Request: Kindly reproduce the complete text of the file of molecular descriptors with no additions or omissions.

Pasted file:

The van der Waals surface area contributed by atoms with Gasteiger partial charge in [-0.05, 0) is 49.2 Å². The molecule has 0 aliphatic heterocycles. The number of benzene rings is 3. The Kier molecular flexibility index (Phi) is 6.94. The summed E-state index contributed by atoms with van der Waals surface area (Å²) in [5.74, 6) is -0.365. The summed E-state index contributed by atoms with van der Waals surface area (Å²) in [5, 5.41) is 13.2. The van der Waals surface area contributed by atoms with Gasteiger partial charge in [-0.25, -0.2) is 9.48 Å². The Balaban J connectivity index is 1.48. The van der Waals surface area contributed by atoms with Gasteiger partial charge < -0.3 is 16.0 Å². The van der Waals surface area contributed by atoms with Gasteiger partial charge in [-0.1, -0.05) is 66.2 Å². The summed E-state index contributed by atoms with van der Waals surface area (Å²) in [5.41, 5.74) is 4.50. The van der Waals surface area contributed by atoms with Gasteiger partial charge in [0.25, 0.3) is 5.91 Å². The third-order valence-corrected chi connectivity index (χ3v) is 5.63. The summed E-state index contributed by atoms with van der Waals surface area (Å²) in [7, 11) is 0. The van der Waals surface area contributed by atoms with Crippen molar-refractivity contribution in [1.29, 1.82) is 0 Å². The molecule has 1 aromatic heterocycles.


The van der Waals surface area contributed by atoms with Gasteiger partial charge in [-0.05, 0) is 49.2 Å². The molecule has 0 aliphatic heterocycles. The number of benzene rings is 3. The Kier molecular flexibility index (Phi) is 6.94. The summed E-state index contributed by atoms with van der Waals surface area (Å²) in [5.74, 6) is -0.365. The summed E-state index contributed by atoms with van der Waals surface area (Å²) in [5, 5.41) is 13.2. The van der Waals surface area contributed by atoms with Gasteiger partial charge in [-0.25, -0.2) is 9.48 Å². The Balaban J connectivity index is 1.48. The van der Waals surface area contributed by atoms with Gasteiger partial charge < -0.3 is 16.0 Å². The van der Waals surface area contributed by atoms with Gasteiger partial charge in [-0.1, -0.05) is 66.2 Å². The summed E-state index contributed by atoms with van der Waals surface area (Å²) in [5.41, 5.74) is 4.50. The van der Waals surface area contributed by atoms with Gasteiger partial charge in [0.25, 0.3) is 5.91 Å². The third-order valence-corrected chi connectivity index (χ3v) is 5.63. The summed E-state index contributed by atoms with van der Waals surface area (Å²) in [7, 11) is 0. The van der Waals surface area contributed by atoms with Crippen molar-refractivity contribution in [1.29, 1.82) is 0 Å². The molecule has 1 aromatic heterocycles.